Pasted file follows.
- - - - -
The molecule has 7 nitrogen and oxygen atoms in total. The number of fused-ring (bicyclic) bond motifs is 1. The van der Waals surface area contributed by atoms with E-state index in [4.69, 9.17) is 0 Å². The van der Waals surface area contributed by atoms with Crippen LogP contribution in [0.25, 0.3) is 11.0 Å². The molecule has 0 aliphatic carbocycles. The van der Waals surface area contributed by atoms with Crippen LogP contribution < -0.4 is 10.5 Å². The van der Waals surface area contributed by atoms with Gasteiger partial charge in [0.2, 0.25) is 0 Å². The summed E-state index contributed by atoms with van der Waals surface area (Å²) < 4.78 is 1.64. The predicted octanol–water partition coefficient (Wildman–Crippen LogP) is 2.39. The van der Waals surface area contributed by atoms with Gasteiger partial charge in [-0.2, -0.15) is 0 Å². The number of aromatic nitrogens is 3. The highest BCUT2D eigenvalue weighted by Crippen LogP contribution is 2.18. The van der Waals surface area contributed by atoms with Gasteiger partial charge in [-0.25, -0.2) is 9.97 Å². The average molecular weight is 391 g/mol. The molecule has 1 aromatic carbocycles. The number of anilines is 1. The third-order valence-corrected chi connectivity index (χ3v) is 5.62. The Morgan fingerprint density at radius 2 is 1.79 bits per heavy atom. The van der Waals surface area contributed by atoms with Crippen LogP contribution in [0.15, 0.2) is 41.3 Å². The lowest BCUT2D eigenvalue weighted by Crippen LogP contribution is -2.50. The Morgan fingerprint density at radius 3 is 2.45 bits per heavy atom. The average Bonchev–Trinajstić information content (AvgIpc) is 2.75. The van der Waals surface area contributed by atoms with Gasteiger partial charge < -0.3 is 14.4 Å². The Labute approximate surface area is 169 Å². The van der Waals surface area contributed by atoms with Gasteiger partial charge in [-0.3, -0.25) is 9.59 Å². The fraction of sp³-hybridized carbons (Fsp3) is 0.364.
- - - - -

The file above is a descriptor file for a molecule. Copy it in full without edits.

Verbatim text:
The molecule has 7 nitrogen and oxygen atoms in total. The number of fused-ring (bicyclic) bond motifs is 1. The van der Waals surface area contributed by atoms with E-state index in [4.69, 9.17) is 0 Å². The van der Waals surface area contributed by atoms with Crippen LogP contribution in [0.25, 0.3) is 11.0 Å². The molecule has 0 aliphatic carbocycles. The van der Waals surface area contributed by atoms with Crippen LogP contribution < -0.4 is 10.5 Å². The van der Waals surface area contributed by atoms with Gasteiger partial charge in [0.2, 0.25) is 0 Å². The summed E-state index contributed by atoms with van der Waals surface area (Å²) < 4.78 is 1.64. The predicted octanol–water partition coefficient (Wildman–Crippen LogP) is 2.39. The van der Waals surface area contributed by atoms with Gasteiger partial charge in [-0.2, -0.15) is 0 Å². The number of aromatic nitrogens is 3. The highest BCUT2D eigenvalue weighted by Crippen LogP contribution is 2.18. The van der Waals surface area contributed by atoms with Gasteiger partial charge in [-0.25, -0.2) is 9.97 Å². The average molecular weight is 391 g/mol. The molecule has 1 aromatic carbocycles. The number of anilines is 1. The third-order valence-corrected chi connectivity index (χ3v) is 5.62. The Morgan fingerprint density at radius 2 is 1.79 bits per heavy atom. The van der Waals surface area contributed by atoms with Crippen LogP contribution in [0.15, 0.2) is 41.3 Å². The lowest BCUT2D eigenvalue weighted by Crippen LogP contribution is -2.50. The Morgan fingerprint density at radius 3 is 2.45 bits per heavy atom. The average Bonchev–Trinajstić information content (AvgIpc) is 2.75. The van der Waals surface area contributed by atoms with Gasteiger partial charge < -0.3 is 14.4 Å². The Labute approximate surface area is 169 Å². The van der Waals surface area contributed by atoms with Gasteiger partial charge in [-0.3, -0.25) is 9.59 Å². The fraction of sp³-hybridized carbons (Fsp3) is 0.364.